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EBS rate hikes, the benefit of mutuality?

EBS have announced a rate hike of 0.6% which is a follow on from their last 0.6% hike that was levied against variable rate mortgage holders on the 1st of May, this brings their margin increases to a total of 1.2% for the year to date.

Today’s Indo lead with this story (by Charlie Weston) and rightly pointed out that by the time this is over, a person with a €300,000 mortgage over 30 years could expect to pay just over €3,000 a year (after tax) in increased mortgage payments. For a person on the average industrial wage this is like a full months wages before tax being sucked away by the financial system. Tax hikes and wage cuts aside, this will ultimately reduce the money that is being spent in the economy and it will disappear into the financial system where banks will use it to de-lever further.

The contention for many people is that they are being punished, not for what they have done …

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Who cheats more? Politicians or bankers? With Dan Ariely

Legendary Behavioral Economist Dan Ariely presents a piece about trade off’s between instant gratification versus long term gratification, reward substitution, cheating, trust/revenge, global warming, executive pay and many other fascinating topics. This video is fascinating and for me is a real insight into the psychology behind economics that is so often over looked in classical economics. This is explained in simple terms that we can all understand and relate to, hope you enjoy!

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Irish banks, caught in the perfect funding storm

Irish banks are caught in a perfect storm of funding costs versus lending costs which spells bad value for consumers. This is clearly seen on the deposit and lending fronts, our banks can’t offer headline rates on deposits, nor can they charge sufficiently on lending. This is creating a multi-billion Euro dilemma which will ultimately be paid for by an already unfairly burdened taxpayer.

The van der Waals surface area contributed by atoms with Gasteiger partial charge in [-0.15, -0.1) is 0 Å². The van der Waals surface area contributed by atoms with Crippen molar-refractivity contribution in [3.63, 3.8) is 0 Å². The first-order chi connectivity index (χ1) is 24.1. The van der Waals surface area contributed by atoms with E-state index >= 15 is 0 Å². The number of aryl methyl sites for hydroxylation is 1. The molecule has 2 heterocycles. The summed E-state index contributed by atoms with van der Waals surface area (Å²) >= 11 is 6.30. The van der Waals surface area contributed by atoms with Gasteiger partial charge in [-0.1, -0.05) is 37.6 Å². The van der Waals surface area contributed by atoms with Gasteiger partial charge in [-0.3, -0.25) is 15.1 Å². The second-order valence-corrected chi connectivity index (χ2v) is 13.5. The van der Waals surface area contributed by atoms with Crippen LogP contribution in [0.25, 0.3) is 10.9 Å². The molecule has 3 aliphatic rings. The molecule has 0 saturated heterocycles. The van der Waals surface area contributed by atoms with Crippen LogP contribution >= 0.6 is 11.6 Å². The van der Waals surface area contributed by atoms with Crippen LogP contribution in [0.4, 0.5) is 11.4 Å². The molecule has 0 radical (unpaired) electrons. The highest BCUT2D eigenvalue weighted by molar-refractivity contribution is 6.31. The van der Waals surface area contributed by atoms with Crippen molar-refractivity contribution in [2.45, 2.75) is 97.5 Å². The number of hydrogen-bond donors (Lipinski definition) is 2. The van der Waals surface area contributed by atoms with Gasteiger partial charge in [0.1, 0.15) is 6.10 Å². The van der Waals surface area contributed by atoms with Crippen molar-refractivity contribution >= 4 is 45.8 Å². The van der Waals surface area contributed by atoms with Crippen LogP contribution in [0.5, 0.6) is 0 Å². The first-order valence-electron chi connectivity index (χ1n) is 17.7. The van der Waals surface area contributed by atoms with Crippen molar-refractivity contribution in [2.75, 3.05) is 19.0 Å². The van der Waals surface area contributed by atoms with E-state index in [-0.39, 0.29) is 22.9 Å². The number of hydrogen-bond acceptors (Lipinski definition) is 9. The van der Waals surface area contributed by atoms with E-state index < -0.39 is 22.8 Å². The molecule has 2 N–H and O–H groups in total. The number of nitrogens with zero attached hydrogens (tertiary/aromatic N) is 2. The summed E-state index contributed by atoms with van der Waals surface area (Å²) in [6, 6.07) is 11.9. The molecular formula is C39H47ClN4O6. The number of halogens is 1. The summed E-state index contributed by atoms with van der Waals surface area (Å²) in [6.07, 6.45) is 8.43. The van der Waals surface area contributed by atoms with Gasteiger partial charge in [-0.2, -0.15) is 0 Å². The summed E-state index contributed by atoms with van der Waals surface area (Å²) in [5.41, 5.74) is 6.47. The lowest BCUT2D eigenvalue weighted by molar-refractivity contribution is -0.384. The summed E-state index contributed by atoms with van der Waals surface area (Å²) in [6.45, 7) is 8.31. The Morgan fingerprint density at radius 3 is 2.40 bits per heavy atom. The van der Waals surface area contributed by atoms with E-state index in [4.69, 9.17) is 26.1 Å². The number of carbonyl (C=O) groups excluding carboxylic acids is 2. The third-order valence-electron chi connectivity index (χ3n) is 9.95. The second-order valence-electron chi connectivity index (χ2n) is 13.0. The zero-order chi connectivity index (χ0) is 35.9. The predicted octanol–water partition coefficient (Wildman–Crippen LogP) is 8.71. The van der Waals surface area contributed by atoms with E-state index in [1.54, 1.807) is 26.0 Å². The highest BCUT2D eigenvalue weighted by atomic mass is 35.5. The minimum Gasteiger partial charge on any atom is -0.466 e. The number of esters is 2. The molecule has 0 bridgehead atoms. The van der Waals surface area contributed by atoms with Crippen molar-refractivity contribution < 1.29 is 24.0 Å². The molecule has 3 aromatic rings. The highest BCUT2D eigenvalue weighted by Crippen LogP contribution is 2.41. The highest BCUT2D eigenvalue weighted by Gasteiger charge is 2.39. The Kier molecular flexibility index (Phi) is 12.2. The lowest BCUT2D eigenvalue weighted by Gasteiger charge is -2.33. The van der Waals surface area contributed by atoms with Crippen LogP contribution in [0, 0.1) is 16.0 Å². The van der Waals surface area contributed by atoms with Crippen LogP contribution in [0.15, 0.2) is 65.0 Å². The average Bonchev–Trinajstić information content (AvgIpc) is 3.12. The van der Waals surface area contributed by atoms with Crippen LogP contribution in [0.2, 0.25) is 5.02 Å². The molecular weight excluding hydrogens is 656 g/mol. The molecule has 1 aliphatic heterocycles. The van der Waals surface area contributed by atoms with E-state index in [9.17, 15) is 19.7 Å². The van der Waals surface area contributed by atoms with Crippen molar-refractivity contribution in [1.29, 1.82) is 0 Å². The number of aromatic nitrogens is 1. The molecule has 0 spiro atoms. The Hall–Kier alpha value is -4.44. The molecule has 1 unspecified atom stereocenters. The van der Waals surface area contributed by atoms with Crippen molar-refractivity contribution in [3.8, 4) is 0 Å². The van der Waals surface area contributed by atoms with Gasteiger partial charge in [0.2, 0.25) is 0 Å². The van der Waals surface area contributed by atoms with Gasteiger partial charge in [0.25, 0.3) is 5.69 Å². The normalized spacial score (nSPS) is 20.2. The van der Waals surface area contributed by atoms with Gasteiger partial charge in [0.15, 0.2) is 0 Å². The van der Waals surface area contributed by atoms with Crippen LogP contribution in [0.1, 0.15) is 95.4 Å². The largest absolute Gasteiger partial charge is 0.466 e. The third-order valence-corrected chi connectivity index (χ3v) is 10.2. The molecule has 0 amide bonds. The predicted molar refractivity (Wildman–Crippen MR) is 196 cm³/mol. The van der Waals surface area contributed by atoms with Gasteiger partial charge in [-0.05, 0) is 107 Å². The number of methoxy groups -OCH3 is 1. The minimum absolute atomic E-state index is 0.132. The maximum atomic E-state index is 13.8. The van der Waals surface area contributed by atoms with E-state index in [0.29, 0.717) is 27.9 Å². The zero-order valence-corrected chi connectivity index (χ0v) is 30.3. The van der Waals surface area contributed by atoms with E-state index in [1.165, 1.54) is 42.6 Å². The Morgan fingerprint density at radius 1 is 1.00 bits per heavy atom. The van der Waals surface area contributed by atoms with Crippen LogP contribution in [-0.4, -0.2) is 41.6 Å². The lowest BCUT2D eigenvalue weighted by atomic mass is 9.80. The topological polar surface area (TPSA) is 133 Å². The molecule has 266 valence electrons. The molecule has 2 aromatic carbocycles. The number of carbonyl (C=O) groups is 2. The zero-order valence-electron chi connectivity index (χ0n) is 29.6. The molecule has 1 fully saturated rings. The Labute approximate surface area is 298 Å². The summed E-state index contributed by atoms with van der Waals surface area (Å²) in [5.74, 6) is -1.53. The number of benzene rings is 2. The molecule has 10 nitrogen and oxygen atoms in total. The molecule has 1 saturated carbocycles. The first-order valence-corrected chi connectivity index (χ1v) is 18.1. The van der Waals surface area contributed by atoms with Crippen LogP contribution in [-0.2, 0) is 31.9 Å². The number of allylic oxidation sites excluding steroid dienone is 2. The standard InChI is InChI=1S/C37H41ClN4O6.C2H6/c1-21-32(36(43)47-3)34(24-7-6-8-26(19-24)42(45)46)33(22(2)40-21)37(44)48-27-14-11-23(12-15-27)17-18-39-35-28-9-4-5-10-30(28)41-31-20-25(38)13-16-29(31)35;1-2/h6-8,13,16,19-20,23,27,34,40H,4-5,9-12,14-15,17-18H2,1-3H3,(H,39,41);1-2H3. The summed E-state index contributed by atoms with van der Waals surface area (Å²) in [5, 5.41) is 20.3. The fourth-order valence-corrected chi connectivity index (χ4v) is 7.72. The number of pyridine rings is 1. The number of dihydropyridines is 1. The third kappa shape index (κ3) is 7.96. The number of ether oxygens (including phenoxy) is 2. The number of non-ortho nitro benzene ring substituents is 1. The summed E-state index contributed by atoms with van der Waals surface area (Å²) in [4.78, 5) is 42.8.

On the deposit side foreign banks can afford to pay far more than Irish institutions meaning they can hoover up deposits rapidly and with relative ease, on the lending side, Irish banks are unable to obtain the margin they need in order to compete and remain profitable.

When it comes to leading rates for indigenous lenders you will see that Anglo, despite being nationalised and having the inherent backing of the state on all deposits, is paying the highest rates for an Irish institution on  6 month (it is the best of the Irish institutions) and 1yr deposits (it is the best across the board on 1yr deposits) – this is well above the odds they …

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Just who is getting the mortgages?

Caroline Madden wrote an article in today’s Irish Times ‘Just who is getting the mortgages?‘. It is a question that begs answers, at first it seemed to me like asking ‘Who is John Galt?’ (Rand readers will understand). The stories we hear constantly is that banks are hoarding credit, they will not extend credit to particular groups and when they do the underwriting is so strict that even credit-worthy applications are being turned down.

This article features our feelings on the matter, we believe that some of the banking statistics being thrown around make fore ‘good copy’ (good PR) and very little else, as we are not seeing applications turn from approvals in principle into closed loans, and in many cases, approvals are coming in far below what the applicant is actually looking for.

One element of this is natural, after a credit fuelled boom you …